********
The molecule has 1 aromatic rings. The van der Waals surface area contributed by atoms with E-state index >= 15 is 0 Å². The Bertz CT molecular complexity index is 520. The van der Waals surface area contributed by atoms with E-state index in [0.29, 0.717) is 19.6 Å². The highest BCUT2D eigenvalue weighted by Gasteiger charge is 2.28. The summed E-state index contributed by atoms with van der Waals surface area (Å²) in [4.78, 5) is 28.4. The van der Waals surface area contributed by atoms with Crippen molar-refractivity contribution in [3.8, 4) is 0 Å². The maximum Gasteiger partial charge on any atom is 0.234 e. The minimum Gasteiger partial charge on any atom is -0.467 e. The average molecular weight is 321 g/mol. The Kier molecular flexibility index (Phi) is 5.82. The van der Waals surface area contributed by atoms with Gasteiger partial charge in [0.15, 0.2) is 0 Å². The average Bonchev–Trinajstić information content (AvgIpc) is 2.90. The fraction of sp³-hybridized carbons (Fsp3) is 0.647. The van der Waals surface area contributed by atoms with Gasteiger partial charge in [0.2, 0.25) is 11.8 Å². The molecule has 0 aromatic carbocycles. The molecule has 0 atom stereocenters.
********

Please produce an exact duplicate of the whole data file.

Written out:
The molecule has 1 aromatic rings. The van der Waals surface area contributed by atoms with E-state index >= 15 is 0 Å². The Bertz CT molecular complexity index is 520. The van der Waals surface area contributed by atoms with E-state index in [0.29, 0.717) is 19.6 Å². The highest BCUT2D eigenvalue weighted by Gasteiger charge is 2.28. The summed E-state index contributed by atoms with van der Waals surface area (Å²) in [4.78, 5) is 28.4. The van der Waals surface area contributed by atoms with Crippen molar-refractivity contribution in [3.8, 4) is 0 Å². The maximum Gasteiger partial charge on any atom is 0.234 e. The minimum Gasteiger partial charge on any atom is -0.467 e. The average molecular weight is 321 g/mol. The Kier molecular flexibility index (Phi) is 5.82. The van der Waals surface area contributed by atoms with Gasteiger partial charge in [0.15, 0.2) is 0 Å². The average Bonchev–Trinajstić information content (AvgIpc) is 2.90. The fraction of sp³-hybridized carbons (Fsp3) is 0.647. The van der Waals surface area contributed by atoms with Gasteiger partial charge in [0.2, 0.25) is 11.8 Å². The molecule has 0 aromatic carbocycles. The molecule has 0 atom stereocenters.